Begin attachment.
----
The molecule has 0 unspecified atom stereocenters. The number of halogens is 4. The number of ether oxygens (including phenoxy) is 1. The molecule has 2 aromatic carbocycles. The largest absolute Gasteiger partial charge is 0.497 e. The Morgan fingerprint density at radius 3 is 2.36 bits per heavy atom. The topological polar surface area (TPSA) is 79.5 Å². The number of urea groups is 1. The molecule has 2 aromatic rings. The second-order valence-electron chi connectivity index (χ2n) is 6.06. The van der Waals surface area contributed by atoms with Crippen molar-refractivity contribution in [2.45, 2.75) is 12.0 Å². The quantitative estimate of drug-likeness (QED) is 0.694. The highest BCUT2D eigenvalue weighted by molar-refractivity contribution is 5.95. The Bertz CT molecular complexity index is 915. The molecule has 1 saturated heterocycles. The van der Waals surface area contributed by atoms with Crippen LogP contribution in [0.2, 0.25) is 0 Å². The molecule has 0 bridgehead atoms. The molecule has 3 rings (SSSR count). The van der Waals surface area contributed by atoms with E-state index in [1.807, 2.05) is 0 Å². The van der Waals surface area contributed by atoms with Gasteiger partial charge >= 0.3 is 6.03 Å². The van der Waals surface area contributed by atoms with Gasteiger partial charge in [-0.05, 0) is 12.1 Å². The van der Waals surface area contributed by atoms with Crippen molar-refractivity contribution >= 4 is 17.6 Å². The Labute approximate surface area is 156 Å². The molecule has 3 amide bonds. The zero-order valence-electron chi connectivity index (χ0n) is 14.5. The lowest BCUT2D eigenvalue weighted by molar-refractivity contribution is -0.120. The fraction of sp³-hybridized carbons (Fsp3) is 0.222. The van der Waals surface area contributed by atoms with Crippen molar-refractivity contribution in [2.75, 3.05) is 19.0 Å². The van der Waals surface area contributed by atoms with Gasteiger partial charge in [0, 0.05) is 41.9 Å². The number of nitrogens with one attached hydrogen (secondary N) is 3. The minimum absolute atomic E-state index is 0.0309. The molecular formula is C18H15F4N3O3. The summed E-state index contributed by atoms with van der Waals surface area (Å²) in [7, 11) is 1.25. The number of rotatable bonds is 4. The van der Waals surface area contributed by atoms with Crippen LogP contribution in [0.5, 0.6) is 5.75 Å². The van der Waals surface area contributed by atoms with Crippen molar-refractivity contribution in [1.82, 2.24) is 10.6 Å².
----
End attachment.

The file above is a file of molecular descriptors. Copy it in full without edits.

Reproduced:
The molecule has 0 unspecified atom stereocenters. The number of halogens is 4. The number of ether oxygens (including phenoxy) is 1. The molecule has 2 aromatic carbocycles. The largest absolute Gasteiger partial charge is 0.497 e. The Morgan fingerprint density at radius 3 is 2.36 bits per heavy atom. The topological polar surface area (TPSA) is 79.5 Å². The number of urea groups is 1. The molecule has 2 aromatic rings. The second-order valence-electron chi connectivity index (χ2n) is 6.06. The van der Waals surface area contributed by atoms with Crippen molar-refractivity contribution in [2.45, 2.75) is 12.0 Å². The quantitative estimate of drug-likeness (QED) is 0.694. The highest BCUT2D eigenvalue weighted by molar-refractivity contribution is 5.95. The Bertz CT molecular complexity index is 915. The molecule has 1 saturated heterocycles. The van der Waals surface area contributed by atoms with Crippen LogP contribution in [0.2, 0.25) is 0 Å². The molecule has 0 bridgehead atoms. The molecule has 3 rings (SSSR count). The van der Waals surface area contributed by atoms with E-state index in [1.807, 2.05) is 0 Å². The van der Waals surface area contributed by atoms with Gasteiger partial charge >= 0.3 is 6.03 Å². The van der Waals surface area contributed by atoms with Gasteiger partial charge in [-0.05, 0) is 12.1 Å². The van der Waals surface area contributed by atoms with Crippen molar-refractivity contribution >= 4 is 17.6 Å². The Labute approximate surface area is 156 Å². The molecule has 3 amide bonds. The zero-order valence-electron chi connectivity index (χ0n) is 14.5. The lowest BCUT2D eigenvalue weighted by molar-refractivity contribution is -0.120. The fraction of sp³-hybridized carbons (Fsp3) is 0.222. The van der Waals surface area contributed by atoms with Crippen molar-refractivity contribution in [2.75, 3.05) is 19.0 Å². The van der Waals surface area contributed by atoms with Gasteiger partial charge in [0, 0.05) is 41.9 Å². The number of nitrogens with one attached hydrogen (secondary N) is 3. The minimum absolute atomic E-state index is 0.0309. The molecular formula is C18H15F4N3O3. The summed E-state index contributed by atoms with van der Waals surface area (Å²) in [7, 11) is 1.25. The number of rotatable bonds is 4. The van der Waals surface area contributed by atoms with Crippen LogP contribution in [0.5, 0.6) is 5.75 Å². The van der Waals surface area contributed by atoms with Crippen molar-refractivity contribution in [1.82, 2.24) is 10.6 Å².